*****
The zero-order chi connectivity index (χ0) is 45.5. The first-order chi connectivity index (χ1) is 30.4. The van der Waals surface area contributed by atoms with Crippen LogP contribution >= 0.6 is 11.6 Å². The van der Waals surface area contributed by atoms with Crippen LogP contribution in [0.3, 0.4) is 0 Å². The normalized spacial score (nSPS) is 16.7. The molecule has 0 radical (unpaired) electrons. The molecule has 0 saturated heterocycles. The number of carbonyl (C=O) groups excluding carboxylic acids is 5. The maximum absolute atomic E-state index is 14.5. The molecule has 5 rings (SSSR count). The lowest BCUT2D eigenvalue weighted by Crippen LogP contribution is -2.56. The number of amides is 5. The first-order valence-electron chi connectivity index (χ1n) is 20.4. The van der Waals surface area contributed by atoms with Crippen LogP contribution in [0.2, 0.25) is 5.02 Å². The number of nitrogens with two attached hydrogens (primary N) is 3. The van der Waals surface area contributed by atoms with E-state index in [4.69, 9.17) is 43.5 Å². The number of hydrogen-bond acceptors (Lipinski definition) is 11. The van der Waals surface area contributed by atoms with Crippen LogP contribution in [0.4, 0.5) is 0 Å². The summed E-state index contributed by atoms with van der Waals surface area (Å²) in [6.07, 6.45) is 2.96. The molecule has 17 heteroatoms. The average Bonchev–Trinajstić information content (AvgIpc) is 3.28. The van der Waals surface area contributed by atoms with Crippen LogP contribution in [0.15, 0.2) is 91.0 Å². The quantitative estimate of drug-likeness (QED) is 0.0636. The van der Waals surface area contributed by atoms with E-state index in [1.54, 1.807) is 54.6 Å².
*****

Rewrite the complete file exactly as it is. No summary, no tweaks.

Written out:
The zero-order chi connectivity index (χ0) is 45.5. The first-order chi connectivity index (χ1) is 30.4. The van der Waals surface area contributed by atoms with Crippen LogP contribution >= 0.6 is 11.6 Å². The van der Waals surface area contributed by atoms with Crippen LogP contribution in [0.3, 0.4) is 0 Å². The normalized spacial score (nSPS) is 16.7. The molecule has 0 radical (unpaired) electrons. The molecule has 0 saturated heterocycles. The number of carbonyl (C=O) groups excluding carboxylic acids is 5. The maximum absolute atomic E-state index is 14.5. The molecule has 5 rings (SSSR count). The lowest BCUT2D eigenvalue weighted by Crippen LogP contribution is -2.56. The number of amides is 5. The first-order valence-electron chi connectivity index (χ1n) is 20.4. The van der Waals surface area contributed by atoms with Crippen LogP contribution in [0.2, 0.25) is 5.02 Å². The number of nitrogens with two attached hydrogens (primary N) is 3. The van der Waals surface area contributed by atoms with E-state index in [4.69, 9.17) is 43.5 Å². The number of hydrogen-bond acceptors (Lipinski definition) is 11. The van der Waals surface area contributed by atoms with Crippen LogP contribution in [0.4, 0.5) is 0 Å². The summed E-state index contributed by atoms with van der Waals surface area (Å²) in [6.07, 6.45) is 2.96. The molecule has 17 heteroatoms. The average Bonchev–Trinajstić information content (AvgIpc) is 3.28. The van der Waals surface area contributed by atoms with Crippen LogP contribution in [0.15, 0.2) is 91.0 Å². The quantitative estimate of drug-likeness (QED) is 0.0636. The van der Waals surface area contributed by atoms with E-state index in [1.54, 1.807) is 54.6 Å².